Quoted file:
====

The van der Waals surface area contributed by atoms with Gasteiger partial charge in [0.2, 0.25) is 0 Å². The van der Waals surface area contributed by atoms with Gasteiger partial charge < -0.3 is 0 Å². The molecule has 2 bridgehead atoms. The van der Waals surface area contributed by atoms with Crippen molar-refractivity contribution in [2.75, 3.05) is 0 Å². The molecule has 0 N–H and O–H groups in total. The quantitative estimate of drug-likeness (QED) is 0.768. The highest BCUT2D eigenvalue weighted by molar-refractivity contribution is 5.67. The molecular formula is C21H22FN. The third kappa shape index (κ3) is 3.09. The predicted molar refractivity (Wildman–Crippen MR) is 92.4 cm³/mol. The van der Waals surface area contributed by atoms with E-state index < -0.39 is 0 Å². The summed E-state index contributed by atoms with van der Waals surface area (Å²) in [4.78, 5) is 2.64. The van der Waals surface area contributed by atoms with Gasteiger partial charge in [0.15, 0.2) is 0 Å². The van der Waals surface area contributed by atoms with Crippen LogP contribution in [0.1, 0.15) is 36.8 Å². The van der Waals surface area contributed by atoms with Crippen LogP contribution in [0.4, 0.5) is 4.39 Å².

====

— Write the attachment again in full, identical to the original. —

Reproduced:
The van der Waals surface area contributed by atoms with Gasteiger partial charge in [0.2, 0.25) is 0 Å². The van der Waals surface area contributed by atoms with Gasteiger partial charge < -0.3 is 0 Å². The molecule has 2 bridgehead atoms. The van der Waals surface area contributed by atoms with Crippen molar-refractivity contribution in [2.75, 3.05) is 0 Å². The molecule has 0 N–H and O–H groups in total. The quantitative estimate of drug-likeness (QED) is 0.768. The highest BCUT2D eigenvalue weighted by molar-refractivity contribution is 5.67. The molecular formula is C21H22FN. The third kappa shape index (κ3) is 3.09. The predicted molar refractivity (Wildman–Crippen MR) is 92.4 cm³/mol. The van der Waals surface area contributed by atoms with E-state index < -0.39 is 0 Å². The summed E-state index contributed by atoms with van der Waals surface area (Å²) in [4.78, 5) is 2.64. The van der Waals surface area contributed by atoms with Gasteiger partial charge in [0.15, 0.2) is 0 Å². The van der Waals surface area contributed by atoms with Crippen LogP contribution in [0.1, 0.15) is 36.8 Å². The van der Waals surface area contributed by atoms with Crippen LogP contribution in [0.4, 0.5) is 4.39 Å².